We have been discussing aspects of body image and body control in infancy and early childhood. Through his own volition and self-discovery, a child will learn about his body image. However, caregivers maintain relational and environmental influence. These seven principles create an important foundation for your child’s healthy growth as well as an awareness for you and your child’s caregivers.
9 Principles of Developing Body Control and Positive Body Image in Children
The principles below are found in one of our most popular texts about early childhood, Pathways to Competence, by Sarah Landy. This book is standard in early childhood research.
- Provide the infant or young child with plenty of experiences of touch and physical contact.
- Encourage the toddler and preschooler to get to know his body and body parts.
- In order to encourage fine motor control, provide interesting toys and fine motor activities that the infant and young child enjoys.
- Provide activities that allow for the integration of a number of senses.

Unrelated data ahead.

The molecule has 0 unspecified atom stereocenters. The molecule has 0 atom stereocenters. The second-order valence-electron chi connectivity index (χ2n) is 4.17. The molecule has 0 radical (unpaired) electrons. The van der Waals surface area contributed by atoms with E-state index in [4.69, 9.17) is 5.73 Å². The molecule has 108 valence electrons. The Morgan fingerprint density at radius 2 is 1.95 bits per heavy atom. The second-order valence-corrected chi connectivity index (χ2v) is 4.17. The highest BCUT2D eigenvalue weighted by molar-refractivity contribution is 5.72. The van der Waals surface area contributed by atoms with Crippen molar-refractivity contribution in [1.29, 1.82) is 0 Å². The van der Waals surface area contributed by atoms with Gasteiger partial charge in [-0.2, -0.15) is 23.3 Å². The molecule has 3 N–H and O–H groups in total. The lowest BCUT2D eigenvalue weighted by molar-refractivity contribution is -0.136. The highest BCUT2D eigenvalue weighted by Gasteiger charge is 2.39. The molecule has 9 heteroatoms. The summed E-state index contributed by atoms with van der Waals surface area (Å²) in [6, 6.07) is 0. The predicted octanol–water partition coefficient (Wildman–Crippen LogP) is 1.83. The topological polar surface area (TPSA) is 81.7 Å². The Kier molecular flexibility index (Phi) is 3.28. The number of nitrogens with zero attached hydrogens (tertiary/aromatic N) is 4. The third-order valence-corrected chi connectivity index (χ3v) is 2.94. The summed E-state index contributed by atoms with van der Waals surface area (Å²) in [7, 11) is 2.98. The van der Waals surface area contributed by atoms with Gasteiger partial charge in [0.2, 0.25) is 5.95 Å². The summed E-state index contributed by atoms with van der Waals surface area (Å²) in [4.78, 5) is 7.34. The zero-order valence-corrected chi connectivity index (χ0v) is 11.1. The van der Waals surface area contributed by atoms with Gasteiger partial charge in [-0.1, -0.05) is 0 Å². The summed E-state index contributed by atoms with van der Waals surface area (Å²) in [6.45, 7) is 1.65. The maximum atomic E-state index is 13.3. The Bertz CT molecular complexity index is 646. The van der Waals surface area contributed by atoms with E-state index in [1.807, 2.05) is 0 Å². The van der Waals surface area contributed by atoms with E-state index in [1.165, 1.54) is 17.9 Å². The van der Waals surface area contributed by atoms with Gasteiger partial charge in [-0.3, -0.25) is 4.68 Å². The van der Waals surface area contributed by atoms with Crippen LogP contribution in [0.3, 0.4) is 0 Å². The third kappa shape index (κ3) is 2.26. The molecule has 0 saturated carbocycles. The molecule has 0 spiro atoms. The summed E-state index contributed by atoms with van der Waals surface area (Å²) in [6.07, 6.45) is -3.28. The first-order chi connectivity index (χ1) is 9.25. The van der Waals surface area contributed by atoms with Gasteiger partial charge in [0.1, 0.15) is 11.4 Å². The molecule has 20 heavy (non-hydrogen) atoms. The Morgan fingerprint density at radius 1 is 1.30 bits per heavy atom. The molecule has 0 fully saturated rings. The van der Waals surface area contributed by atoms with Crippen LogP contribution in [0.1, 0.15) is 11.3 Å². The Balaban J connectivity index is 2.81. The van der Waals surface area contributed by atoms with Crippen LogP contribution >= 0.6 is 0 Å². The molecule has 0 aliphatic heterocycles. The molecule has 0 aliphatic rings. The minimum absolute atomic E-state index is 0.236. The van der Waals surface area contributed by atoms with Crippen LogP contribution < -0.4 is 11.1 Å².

- Join the child in fun motor and movement activities.
- Help the child develop appropriate eating, sleeping and toileting routines. Avoid creating battlegrounds around them.
- Respond to the child’s early sexual curiosity by providing answers to questions, acceptance of interesting and appropriate limits for sexual play.
- Express delight in the child’s body and her control of it. Adapt to the child’s physical self.
- Respond to body language and validate the reality of the experience being expressed.
As you can see, the effort to help our children develop a positive body image is comprehensive. Caregivers have a constant presence that influences establishing healthy touch and body image environments for the children in their care, a vital part of our children’s healthy growth and development.
Gerry Vassar, President/CEO, Lakeside Educational Network